Wrong ownership with Tuple matching

  enum T {
    A(Vec<u8>),
    B(Vec<u8>)
  }
  let a = T::A(Vec::new());
  let b = T::B(Vec::new());
  if let (T::A(a),T::B(b)) = (a,b) {
    drop(a);
    drop(b);
  }else {
    drop(a);
    drop(b);
  }

Codes above cannot be passed, with errmessage of use of moved value a,b.

  enum T {
    A(Vec<u8>),
    B(Vec<u8>)
  }
  let a = T::A(Vec::new());
  let b = T::B(Vec::new());
  if let T::A(n) = a {
    drop(n);
  }else {
    drop(a);
  }

This makes correct. Why?

Because the expression you use to create your tuple (a, b) moves a and b into the tuple. The tuple takes ownership of the values. You can't use a or b after creating your tuple, because they got moved. If you want to prevent moving a and b you can instead use references when creating your tuple, changing its data type from (T, T) to (&T, &T):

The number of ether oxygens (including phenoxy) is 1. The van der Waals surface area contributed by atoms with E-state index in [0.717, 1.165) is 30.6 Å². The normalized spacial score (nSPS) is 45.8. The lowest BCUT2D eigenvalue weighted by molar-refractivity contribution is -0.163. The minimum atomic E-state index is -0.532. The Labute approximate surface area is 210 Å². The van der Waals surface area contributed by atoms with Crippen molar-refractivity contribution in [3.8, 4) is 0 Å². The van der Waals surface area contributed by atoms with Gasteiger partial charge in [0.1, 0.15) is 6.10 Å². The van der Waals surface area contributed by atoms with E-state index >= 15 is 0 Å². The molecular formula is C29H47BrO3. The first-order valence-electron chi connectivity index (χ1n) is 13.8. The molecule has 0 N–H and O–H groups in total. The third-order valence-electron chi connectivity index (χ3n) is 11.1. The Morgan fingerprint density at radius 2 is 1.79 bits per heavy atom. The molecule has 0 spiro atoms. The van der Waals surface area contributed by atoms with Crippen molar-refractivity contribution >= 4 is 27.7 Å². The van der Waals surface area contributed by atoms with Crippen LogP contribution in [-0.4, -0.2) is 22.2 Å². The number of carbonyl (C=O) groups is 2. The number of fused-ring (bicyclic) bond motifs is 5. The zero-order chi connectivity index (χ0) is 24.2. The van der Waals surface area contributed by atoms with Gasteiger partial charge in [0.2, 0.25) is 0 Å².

if let (T::A(a),T::B(b)) = (&a, &b) {
    drop(a);
    drop(b);
  }else {
    drop(a);
    drop(b);
  }

Playground.

(of course the code doesn't make much sense, dropping references does nothing).

1 Like

I'm using drop to emulate of taking ownership.

Finally I got a interesting way to deal it

  enum T {
    A(Vec<u8>),
    B(Vec<u8>)
  }
  let a = T::A(Vec::new());
  let b = T::B(Vec::new());
  if let T::A(a) = a {
    if let T::B(b) = b {
      drop(a);
      drop(b);
    }else {
      // do something
    }
  }else {
    drop(a);
    drop(b)
  }

Rude but effective

So the behavior of (a,b) already took the ownership, I think it is correct. Thanks for your patience!

You can just use references in the match like @jofas illustrated without shadowing the original a, b variables.

    if let (T::A(_), T::B(_)) = (&a, &b) {
        drop(a);
        drop(b);
    } else {
        drop(a);
        drop(b);
    }
1 Like